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About:   The first inhabitants of this area were the Timucuan Indians and there is evidence that they were here as long ago as 2000 B.C. One of their customs was tattooing themselves with red, black, yellow and blue on different areas of their body. There was probably, therefore, astonishment on the faces of the French settlers under Huguenot leader Jean Ribault when they first saw the Indians as they landed on Amelia in 1562. It is said that the Timucuans greeted the landing French party with baskets of berries. Jean Ribault named the island "Isle de Mai" (Island of May) Knowing that the Spanish had claimed the area in 1513 did not prevent these French colonists from landing as not only were they seeking land for France but also refuge from the religious and political persecution that went along with being Huguenots. Though Ribault and his company didn't remain, the Huguenots returned again in 1564 under the leadership of René de Laudonniere who was also a commander on the first voyage. The second colony constructed Fort Caroline in Northern Jacksonville near the mouth of the St. John's River. Things were short lived however, because in 1565, Spanish troops led by Pedro Menéndez de Aviles brutally slaughtered these French settlers in order to regain the territory they had plotted as their own years prior.

The first Spanish reign was from 1565 to 1763 and they set up the mission of  Santa Maria on the northern end of Amelia Island in what is now known as Old Town in order to convert the Indians to Christianity. In fact the island became known as "Isla de Santa Maria." From this point on the Timucuan numbers started to decline because of the influx of European disease and the stresses due to the disruption of their lifestyle. Though their numbers were once about 30,000 they were almost completely extinct within about 100 years of their first contact with the Europeans.

The British settlements in the North soon took a keen interest in the area because of the naturally deep ports and the strategic trade route location. The island was named Amelia by Georgia's governor James Oglethorpe in 1735 in honor of Princess Amelia, daughter of King George II.  Though the Island was named Amelia by the British, it did not fall into British hands until Spanish Florida was traded for British Cuba in 1763 as a result of the Treaty of Paris. During the time of British rule which lasted until 1783, the island was known as Egmont.

In 1783, the Second Treaty of Paris ends the Revolutionary War and returns Florida to Spain. British inhabitants of Florida had to leave the province within 18 months unless they swore allegiance to Spain. In 1811, surveyor George J. F. Clarke plats the town of Fernandina, named in honor of King Ferdinand VII of Spain.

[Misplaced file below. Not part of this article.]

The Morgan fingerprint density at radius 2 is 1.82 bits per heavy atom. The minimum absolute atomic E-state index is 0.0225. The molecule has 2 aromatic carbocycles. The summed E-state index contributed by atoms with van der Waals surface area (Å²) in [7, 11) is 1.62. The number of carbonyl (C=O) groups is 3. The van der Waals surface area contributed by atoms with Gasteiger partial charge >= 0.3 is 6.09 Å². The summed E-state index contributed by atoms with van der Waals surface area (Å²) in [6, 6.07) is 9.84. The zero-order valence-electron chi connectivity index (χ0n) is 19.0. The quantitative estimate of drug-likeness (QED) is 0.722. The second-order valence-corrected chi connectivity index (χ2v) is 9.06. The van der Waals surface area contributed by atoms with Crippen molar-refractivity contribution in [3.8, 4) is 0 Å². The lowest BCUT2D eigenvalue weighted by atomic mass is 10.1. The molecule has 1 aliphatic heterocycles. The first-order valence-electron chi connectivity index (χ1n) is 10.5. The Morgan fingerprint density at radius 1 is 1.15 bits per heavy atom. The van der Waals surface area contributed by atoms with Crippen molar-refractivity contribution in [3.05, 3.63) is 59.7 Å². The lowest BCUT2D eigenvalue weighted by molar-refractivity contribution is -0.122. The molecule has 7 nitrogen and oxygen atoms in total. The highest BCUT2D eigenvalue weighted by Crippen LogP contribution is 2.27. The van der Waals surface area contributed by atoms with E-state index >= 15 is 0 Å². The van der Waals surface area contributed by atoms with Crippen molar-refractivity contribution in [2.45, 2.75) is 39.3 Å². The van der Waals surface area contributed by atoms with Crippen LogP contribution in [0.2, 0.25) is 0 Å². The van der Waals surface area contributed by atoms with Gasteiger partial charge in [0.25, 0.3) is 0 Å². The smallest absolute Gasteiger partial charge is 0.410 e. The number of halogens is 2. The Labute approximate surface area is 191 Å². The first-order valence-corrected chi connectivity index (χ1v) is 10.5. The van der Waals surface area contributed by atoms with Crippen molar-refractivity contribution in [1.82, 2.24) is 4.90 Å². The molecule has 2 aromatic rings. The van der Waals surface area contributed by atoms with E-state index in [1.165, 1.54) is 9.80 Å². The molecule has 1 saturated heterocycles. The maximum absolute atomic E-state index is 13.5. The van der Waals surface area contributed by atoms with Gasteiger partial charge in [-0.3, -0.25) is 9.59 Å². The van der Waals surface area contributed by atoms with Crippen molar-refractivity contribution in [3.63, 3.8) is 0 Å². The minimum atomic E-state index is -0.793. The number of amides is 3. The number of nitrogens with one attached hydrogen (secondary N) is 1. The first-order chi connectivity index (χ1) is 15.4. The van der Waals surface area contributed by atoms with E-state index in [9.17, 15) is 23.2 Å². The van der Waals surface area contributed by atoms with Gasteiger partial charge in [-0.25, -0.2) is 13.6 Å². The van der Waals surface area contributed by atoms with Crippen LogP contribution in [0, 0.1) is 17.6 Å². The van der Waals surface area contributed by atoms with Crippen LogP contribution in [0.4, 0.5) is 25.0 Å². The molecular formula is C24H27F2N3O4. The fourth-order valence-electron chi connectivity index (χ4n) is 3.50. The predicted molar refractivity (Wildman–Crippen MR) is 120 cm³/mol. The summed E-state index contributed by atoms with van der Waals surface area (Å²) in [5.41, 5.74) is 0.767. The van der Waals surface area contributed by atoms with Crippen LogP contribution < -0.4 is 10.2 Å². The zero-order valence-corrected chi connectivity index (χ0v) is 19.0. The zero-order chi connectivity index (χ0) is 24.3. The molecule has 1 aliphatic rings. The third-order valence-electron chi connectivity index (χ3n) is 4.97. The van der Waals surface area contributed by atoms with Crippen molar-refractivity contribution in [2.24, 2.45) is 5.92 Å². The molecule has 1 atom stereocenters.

To drive out the Spanish, the "Patriots of Amelia Island," an independent group of American civilians backed by the United States government, seized control of the island and raised their flag on March 17, 1812. The next day, they "ceded" Amelia Island to the United States. However, Spain’s strong protest forced the U.S. to relinquish its new possession, especially in light of the impending War of 1812 with England.

A Scottishman named Sir Gregor MacGregor with the support of some key Americans ran the Spanish off the island in 1817 and later raised the "Green Cross of Florida" flag. However, because of lack of reinforcements and funds he left and his lieutenants became in charge. They made a deal with Frenchman Luis Aury (a soldier in the Mexican Revolution) in order to get support to maintain their control. However, Aury, in return for giving them support wanted to command the island and so raised the Mexican flag. The town came into such a state of bedlam that the U.S. government sent gunboats and took control and held Amelia Island in trust for Spain until Florida became a U.S. territory on July 10, 1821.

The Confederates took control of Fort Clinch which had been started by the Federals and later abandoned because of the outbreak of the Civil War. The "stars and bars" of the Confederate flag were raised at Fort Clinch in April 1861. General Robert E. Lee visited the fort two times during this period. Less than a year later Union forces surrounded the fort with 28 gunboats and Union control held throughout the remainder of the war.

In the golden age of the island from about 1870 to 1910, many wealthy Americans made Fernandina their home and built elegant Victorian style homes in what became known as the Silk Stocking District. The boom was due to the shipping industry and the fact that many New Yorkers were coming down by steam boat to enjoy the warm climate and elegant hotels. The Egmont Hotel which was one of the grandest hotels of the times was even visited by Ulysses Grant.

In 1890 Standard Oil co-founder Henry Flagler opened up the railroads and this detoured much of the tourist traffic to St. Augustine and places farther south. Flagler's actions resulted in a faltering local economy until some American and immigrant fishermen saw the potential in the area for the shrimping industry which was thus given birth here in the early 1900s. Following this, two mills were located here which provided an additional boost to the economy and also created many local jobs.

In modern times the Amelia Island Plantation was built as a resort with a natural setting in the 1970s which caused the area to become solidly placed on the map as a tourist and resort area. In more recent years the Ritz-Carlton Amelia and a number of other facilities have been built  furthering the reputation of the area for fine amenities, conventions, golfing, and many other activities.

History Information Provided by aboutamelia.com




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